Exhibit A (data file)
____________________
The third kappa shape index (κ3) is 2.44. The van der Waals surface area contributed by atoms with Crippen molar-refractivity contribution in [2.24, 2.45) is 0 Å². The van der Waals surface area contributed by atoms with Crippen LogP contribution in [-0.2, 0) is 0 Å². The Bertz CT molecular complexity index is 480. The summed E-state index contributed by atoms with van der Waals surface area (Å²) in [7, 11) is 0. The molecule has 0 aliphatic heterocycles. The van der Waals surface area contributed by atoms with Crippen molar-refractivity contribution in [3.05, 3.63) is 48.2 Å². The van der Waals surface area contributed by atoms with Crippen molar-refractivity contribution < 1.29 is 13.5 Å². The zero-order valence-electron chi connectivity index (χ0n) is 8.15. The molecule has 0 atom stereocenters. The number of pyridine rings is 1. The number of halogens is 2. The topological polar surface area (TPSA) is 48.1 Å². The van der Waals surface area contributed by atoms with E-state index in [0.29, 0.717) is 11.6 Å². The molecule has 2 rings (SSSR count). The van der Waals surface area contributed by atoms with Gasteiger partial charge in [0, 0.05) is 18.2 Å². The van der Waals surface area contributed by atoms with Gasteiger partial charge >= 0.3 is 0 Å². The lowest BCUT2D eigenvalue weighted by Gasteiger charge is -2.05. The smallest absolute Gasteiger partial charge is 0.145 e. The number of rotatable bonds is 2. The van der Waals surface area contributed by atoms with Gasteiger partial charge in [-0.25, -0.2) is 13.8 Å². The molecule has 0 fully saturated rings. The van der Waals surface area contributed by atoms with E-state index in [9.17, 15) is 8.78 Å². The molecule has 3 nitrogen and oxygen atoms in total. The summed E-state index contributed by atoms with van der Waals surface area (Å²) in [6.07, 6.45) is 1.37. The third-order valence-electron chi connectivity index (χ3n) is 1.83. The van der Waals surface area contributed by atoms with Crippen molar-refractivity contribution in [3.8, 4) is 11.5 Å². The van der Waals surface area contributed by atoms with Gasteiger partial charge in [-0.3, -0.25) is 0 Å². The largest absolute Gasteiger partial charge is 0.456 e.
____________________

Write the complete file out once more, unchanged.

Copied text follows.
The third kappa shape index (κ3) is 2.44. The van der Waals surface area contributed by atoms with Crippen molar-refractivity contribution in [2.24, 2.45) is 0 Å². The van der Waals surface area contributed by atoms with Crippen LogP contribution in [-0.2, 0) is 0 Å². The Bertz CT molecular complexity index is 480. The summed E-state index contributed by atoms with van der Waals surface area (Å²) in [7, 11) is 0. The molecule has 0 aliphatic heterocycles. The van der Waals surface area contributed by atoms with Crippen molar-refractivity contribution in [3.05, 3.63) is 48.2 Å². The van der Waals surface area contributed by atoms with Crippen molar-refractivity contribution < 1.29 is 13.5 Å². The zero-order valence-electron chi connectivity index (χ0n) is 8.15. The molecule has 0 atom stereocenters. The number of pyridine rings is 1. The number of halogens is 2. The topological polar surface area (TPSA) is 48.1 Å². The van der Waals surface area contributed by atoms with E-state index in [0.29, 0.717) is 11.6 Å². The molecule has 2 rings (SSSR count). The van der Waals surface area contributed by atoms with Gasteiger partial charge in [0, 0.05) is 18.2 Å². The van der Waals surface area contributed by atoms with Gasteiger partial charge >= 0.3 is 0 Å². The lowest BCUT2D eigenvalue weighted by Gasteiger charge is -2.05. The smallest absolute Gasteiger partial charge is 0.145 e. The number of rotatable bonds is 2. The van der Waals surface area contributed by atoms with Gasteiger partial charge in [-0.25, -0.2) is 13.8 Å². The molecule has 0 fully saturated rings. The van der Waals surface area contributed by atoms with E-state index in [9.17, 15) is 8.78 Å². The molecule has 3 nitrogen and oxygen atoms in total. The summed E-state index contributed by atoms with van der Waals surface area (Å²) in [6.07, 6.45) is 1.37. The third-order valence-electron chi connectivity index (χ3n) is 1.83. The van der Waals surface area contributed by atoms with Crippen molar-refractivity contribution in [3.8, 4) is 11.5 Å². The van der Waals surface area contributed by atoms with Gasteiger partial charge in [-0.3, -0.25) is 0 Å². The largest absolute Gasteiger partial charge is 0.456 e.